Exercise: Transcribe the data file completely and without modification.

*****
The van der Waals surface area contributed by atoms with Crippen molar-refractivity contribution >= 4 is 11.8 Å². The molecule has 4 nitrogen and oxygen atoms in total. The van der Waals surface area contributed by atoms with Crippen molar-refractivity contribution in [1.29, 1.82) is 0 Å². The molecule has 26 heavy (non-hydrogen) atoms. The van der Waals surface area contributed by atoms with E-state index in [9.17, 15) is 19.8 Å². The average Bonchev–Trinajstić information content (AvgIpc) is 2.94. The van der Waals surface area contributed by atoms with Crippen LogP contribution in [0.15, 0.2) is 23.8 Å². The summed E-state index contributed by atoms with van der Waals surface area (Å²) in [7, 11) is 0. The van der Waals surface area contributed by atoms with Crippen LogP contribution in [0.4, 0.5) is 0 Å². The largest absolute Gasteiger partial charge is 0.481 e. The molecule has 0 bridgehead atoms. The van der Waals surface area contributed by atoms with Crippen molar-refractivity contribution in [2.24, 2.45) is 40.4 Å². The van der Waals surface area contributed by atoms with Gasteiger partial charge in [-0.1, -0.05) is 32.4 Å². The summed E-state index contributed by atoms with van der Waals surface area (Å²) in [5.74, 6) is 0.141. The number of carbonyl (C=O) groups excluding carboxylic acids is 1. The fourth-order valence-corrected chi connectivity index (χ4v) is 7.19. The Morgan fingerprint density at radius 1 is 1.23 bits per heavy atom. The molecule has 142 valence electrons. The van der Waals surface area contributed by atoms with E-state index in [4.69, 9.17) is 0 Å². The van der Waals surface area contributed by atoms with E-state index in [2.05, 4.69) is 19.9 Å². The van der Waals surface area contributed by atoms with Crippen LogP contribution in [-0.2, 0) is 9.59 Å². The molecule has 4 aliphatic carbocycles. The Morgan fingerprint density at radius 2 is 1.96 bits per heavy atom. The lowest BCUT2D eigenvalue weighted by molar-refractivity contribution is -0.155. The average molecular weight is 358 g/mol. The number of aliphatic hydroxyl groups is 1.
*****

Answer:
The van der Waals surface area contributed by atoms with Crippen molar-refractivity contribution >= 4 is 11.8 Å². The molecule has 4 nitrogen and oxygen atoms in total. The van der Waals surface area contributed by atoms with Crippen molar-refractivity contribution in [1.29, 1.82) is 0 Å². The molecule has 26 heavy (non-hydrogen) atoms. The van der Waals surface area contributed by atoms with E-state index in [9.17, 15) is 19.8 Å². The average Bonchev–Trinajstić information content (AvgIpc) is 2.94. The van der Waals surface area contributed by atoms with Crippen LogP contribution in [0.15, 0.2) is 23.8 Å². The summed E-state index contributed by atoms with van der Waals surface area (Å²) in [7, 11) is 0. The van der Waals surface area contributed by atoms with Crippen LogP contribution in [0.4, 0.5) is 0 Å². The largest absolute Gasteiger partial charge is 0.481 e. The molecule has 0 bridgehead atoms. The van der Waals surface area contributed by atoms with Crippen molar-refractivity contribution in [2.24, 2.45) is 40.4 Å². The van der Waals surface area contributed by atoms with Gasteiger partial charge in [-0.1, -0.05) is 32.4 Å². The summed E-state index contributed by atoms with van der Waals surface area (Å²) in [5.74, 6) is 0.141. The number of carbonyl (C=O) groups excluding carboxylic acids is 1. The fourth-order valence-corrected chi connectivity index (χ4v) is 7.19. The Morgan fingerprint density at radius 1 is 1.23 bits per heavy atom. The molecule has 142 valence electrons. The van der Waals surface area contributed by atoms with E-state index in [4.69, 9.17) is 0 Å². The van der Waals surface area contributed by atoms with E-state index in [2.05, 4.69) is 19.9 Å². The van der Waals surface area contributed by atoms with Crippen LogP contribution in [-0.2, 0) is 9.59 Å². The molecule has 4 aliphatic carbocycles. The Morgan fingerprint density at radius 2 is 1.96 bits per heavy atom. The lowest BCUT2D eigenvalue weighted by molar-refractivity contribution is -0.155. The average molecular weight is 358 g/mol. The number of aliphatic hydroxyl groups is 1.